Thursday, April 19, 2007

RAF Technology

27 Mar 07
I attend the British wing staff meeting almost every day. Both at home station and while deployed the British call the wing meeting “prayers” though no one is certain why…“it’s just always been called that.”

I sit next to Squadron Leader Charlie Allen (RAF major equivalent) at prayers. When we first met he introduced himself as an engineer. I figured out later that they call their aircraft maintenance officers “engineers.” Today we were talking about the different aircraft the two of us have worked. He began his Royal Air Force career in 1989 on the Lancaster, a British airborne early warning aircraft. I immediately thought of Britain’s Lancaster bomber of World War II fame and assumed they must have named a later aircraft in its honor. After prayers we went to his office to look at pictures of Charlie’s aircraft. In the stack was a picture of the Lancaster Charlie had worked and to my astonishment it wasn’t named after the Lancaster bomber—it was the Lancaster bomber! Similar to our B-17 Flying Fortress, the British modified the World War II-era Lancaster for use as an airborne early warning platform finally retiring it in 1992 after they purchased a version of our E-3 AWACS.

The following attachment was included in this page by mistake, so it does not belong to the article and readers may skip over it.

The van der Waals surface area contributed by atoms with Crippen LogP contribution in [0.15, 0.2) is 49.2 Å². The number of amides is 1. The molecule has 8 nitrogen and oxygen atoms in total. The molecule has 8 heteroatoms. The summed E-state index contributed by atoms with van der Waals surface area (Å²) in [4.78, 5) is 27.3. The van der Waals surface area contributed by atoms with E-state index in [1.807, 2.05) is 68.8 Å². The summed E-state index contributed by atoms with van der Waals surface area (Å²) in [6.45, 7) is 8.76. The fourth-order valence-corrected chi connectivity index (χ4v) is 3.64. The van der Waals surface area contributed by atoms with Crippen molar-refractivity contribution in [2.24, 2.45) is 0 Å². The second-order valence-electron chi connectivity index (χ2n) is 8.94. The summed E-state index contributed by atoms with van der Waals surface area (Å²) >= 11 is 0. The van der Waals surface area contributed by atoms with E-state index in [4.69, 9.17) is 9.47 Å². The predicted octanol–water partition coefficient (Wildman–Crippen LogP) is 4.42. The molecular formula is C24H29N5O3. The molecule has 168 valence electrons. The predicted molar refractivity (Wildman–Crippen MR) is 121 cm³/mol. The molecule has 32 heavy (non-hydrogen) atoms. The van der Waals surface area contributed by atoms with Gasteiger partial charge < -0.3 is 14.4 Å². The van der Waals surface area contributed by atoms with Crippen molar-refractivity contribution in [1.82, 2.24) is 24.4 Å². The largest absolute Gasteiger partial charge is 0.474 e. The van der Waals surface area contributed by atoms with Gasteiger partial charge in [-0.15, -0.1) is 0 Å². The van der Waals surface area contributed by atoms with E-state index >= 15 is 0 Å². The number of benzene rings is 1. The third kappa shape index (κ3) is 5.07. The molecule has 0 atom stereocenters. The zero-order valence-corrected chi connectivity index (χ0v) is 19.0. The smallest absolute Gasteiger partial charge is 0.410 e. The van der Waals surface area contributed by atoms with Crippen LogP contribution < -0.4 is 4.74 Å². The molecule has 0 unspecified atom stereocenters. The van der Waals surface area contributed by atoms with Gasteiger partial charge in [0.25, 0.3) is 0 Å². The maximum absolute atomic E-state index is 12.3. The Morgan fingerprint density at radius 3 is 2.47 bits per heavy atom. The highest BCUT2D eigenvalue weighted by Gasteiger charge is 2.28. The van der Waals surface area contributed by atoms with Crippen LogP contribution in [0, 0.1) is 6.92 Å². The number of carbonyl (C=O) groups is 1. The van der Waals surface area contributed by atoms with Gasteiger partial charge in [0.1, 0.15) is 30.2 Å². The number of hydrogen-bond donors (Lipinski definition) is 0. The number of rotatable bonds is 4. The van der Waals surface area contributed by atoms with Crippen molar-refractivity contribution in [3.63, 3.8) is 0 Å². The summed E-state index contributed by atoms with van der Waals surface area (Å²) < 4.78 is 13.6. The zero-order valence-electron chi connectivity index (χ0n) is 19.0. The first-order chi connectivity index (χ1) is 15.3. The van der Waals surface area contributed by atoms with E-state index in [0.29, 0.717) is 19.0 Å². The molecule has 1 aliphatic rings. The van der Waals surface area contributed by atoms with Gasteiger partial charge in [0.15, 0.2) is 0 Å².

Two rockets tonight at 1830. First rockets we’ve had in several days (week?). It’s been relatively quiet since the Al Arbaeen festival when nearly all of Basrah walked to Karbala to the Imam Ali Mosque for a large Shiia religious festival.

We were driving back from MND headquarters. I was driving with my window down. As I made a turn, I heard the rockets explode followed immediately by the “incoming” alarm which sounded three times. The rockets sounded like they were within 100 yards. In accordance with procedure, I immediately stopped the truck, we bailed out and hit the ground. After the 3 minute soak period, we moved to a bunker down the road. I found out later that the rounds landed just inside the wire near Waterloo.

No comments: